Top positive review
7 people found this helpful
on 27 January 2013
The author has written another in the hybrid history and fiction genre. This involves the last and fatal flight of the zeppelin Hindenburg. Leaving Frankfurt, Germany, voyaging to New Jersey, America, this 1937 event is entwined with a murder mystery involving one of the 36 passengers, dapper Leslie Charteris. The celebrated author of the 'Saint' series featuring Simon Templar, actually travelled on the airship's maiden voyage, not this one, fortunately. This stiffens the historical bent of the book as does the author's depiction of the Nazi pre-WW2 scenario. The SS are well-represented on board and one officer thought to be an informer mysteriously disappears. Charteris is asked by the Germans to help find the culprit. The added conviction that a bomb is planted on the ship adds to the tension and with time ticking away, it must be found. Questioning those on board reveals information that contains surprising facts to Charteris, not all genial.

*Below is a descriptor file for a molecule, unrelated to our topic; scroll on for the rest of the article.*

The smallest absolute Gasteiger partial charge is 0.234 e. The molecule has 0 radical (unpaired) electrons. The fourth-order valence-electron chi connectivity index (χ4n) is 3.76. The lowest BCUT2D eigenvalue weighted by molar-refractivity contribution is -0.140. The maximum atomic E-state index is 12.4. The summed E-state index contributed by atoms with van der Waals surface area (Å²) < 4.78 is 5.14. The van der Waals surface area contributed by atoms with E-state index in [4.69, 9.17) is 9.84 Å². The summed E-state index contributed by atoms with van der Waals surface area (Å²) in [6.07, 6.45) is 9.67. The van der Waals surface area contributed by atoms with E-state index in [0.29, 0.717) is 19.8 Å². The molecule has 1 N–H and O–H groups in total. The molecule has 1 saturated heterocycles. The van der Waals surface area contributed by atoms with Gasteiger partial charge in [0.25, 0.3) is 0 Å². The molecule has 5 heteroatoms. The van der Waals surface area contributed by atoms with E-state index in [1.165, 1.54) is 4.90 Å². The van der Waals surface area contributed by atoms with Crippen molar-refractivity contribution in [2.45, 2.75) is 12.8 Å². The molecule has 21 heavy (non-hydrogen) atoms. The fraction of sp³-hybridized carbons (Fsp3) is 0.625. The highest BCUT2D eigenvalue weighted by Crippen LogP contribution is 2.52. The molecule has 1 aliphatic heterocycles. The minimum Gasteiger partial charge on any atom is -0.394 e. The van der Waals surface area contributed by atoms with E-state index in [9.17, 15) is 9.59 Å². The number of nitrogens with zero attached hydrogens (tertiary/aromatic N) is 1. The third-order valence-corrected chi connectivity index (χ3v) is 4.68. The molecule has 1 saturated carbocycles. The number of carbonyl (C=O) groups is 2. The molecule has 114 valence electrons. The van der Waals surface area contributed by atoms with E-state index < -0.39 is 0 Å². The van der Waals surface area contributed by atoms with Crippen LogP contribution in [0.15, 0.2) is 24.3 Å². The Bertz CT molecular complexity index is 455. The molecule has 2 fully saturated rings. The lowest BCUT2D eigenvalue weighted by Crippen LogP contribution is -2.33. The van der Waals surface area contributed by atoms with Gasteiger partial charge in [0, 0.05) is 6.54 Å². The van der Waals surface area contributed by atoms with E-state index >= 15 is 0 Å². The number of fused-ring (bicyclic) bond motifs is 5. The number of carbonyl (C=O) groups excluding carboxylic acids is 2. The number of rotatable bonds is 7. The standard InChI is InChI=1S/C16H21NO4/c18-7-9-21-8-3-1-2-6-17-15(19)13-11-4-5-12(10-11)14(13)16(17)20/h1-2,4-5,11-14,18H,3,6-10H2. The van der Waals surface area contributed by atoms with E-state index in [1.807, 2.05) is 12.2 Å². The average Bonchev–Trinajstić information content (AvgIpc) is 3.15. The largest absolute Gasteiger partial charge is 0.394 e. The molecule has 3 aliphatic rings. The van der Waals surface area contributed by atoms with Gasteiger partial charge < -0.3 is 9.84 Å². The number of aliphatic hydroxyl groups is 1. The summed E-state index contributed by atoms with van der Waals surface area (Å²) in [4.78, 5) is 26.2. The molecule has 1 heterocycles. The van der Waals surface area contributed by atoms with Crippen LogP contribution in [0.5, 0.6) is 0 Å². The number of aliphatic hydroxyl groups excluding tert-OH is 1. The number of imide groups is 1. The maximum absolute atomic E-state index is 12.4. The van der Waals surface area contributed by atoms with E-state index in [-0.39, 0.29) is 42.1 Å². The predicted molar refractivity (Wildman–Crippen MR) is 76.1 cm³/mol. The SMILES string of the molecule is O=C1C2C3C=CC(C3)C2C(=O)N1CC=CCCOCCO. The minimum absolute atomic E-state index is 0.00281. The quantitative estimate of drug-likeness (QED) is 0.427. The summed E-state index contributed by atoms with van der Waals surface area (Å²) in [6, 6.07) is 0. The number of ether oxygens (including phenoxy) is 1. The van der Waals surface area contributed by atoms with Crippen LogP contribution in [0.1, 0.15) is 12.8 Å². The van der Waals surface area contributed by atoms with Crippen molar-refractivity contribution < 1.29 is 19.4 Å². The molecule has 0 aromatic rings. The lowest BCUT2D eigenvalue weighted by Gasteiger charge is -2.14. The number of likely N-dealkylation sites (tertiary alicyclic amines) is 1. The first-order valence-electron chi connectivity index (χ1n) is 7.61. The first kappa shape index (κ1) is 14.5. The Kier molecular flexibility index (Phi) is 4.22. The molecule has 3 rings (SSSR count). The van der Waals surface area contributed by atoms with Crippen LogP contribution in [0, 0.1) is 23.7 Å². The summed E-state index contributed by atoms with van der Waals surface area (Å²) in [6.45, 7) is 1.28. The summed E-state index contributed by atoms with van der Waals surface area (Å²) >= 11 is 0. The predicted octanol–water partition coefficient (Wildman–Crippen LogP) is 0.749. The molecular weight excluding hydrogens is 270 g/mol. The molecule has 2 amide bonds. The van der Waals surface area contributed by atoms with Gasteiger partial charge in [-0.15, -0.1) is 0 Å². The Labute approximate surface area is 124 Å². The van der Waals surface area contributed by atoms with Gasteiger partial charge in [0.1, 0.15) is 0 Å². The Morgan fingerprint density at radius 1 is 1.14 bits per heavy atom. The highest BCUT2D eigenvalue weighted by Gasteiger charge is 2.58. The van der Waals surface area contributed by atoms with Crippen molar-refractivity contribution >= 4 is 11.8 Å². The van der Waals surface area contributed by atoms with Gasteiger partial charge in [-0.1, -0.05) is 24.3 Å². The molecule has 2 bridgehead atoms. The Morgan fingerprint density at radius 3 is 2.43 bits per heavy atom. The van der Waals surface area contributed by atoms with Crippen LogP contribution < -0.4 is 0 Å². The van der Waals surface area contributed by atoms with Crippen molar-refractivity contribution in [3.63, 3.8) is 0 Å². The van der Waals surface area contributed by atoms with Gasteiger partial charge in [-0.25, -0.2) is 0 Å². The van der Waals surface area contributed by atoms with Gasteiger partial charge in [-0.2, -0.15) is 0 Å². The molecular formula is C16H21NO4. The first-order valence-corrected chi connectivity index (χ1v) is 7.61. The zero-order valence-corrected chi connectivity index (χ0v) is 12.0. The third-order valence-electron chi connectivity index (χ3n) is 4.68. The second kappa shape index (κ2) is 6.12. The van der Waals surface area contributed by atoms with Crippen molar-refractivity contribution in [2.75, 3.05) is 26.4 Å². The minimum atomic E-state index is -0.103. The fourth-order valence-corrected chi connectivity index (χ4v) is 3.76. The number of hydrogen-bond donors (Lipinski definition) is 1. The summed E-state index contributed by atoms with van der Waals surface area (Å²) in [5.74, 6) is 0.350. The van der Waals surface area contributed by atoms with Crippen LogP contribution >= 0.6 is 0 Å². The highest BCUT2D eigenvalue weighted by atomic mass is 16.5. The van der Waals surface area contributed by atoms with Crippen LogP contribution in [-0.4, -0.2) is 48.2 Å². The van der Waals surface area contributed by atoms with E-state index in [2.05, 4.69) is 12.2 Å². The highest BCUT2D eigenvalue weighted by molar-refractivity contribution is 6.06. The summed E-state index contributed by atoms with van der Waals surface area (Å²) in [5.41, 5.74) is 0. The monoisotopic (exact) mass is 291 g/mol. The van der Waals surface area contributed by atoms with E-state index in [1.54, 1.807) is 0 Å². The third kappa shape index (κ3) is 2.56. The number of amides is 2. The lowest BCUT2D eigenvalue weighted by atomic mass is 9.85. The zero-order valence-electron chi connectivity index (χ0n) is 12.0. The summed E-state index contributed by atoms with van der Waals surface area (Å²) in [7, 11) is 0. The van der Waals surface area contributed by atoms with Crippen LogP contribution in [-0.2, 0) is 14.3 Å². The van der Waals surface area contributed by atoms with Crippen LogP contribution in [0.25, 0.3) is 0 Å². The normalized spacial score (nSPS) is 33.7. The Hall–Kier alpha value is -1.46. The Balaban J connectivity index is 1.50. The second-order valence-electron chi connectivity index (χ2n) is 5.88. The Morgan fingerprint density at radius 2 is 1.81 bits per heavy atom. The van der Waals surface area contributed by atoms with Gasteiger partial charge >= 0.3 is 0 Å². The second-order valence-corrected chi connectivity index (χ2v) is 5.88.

There are some twists and turns in the plot of this fun and easy read. I couldn't help reading the Leslie Charteris narrative as if George Sanders (the best Saint,in my opinion) was speaking it. Light and well-written.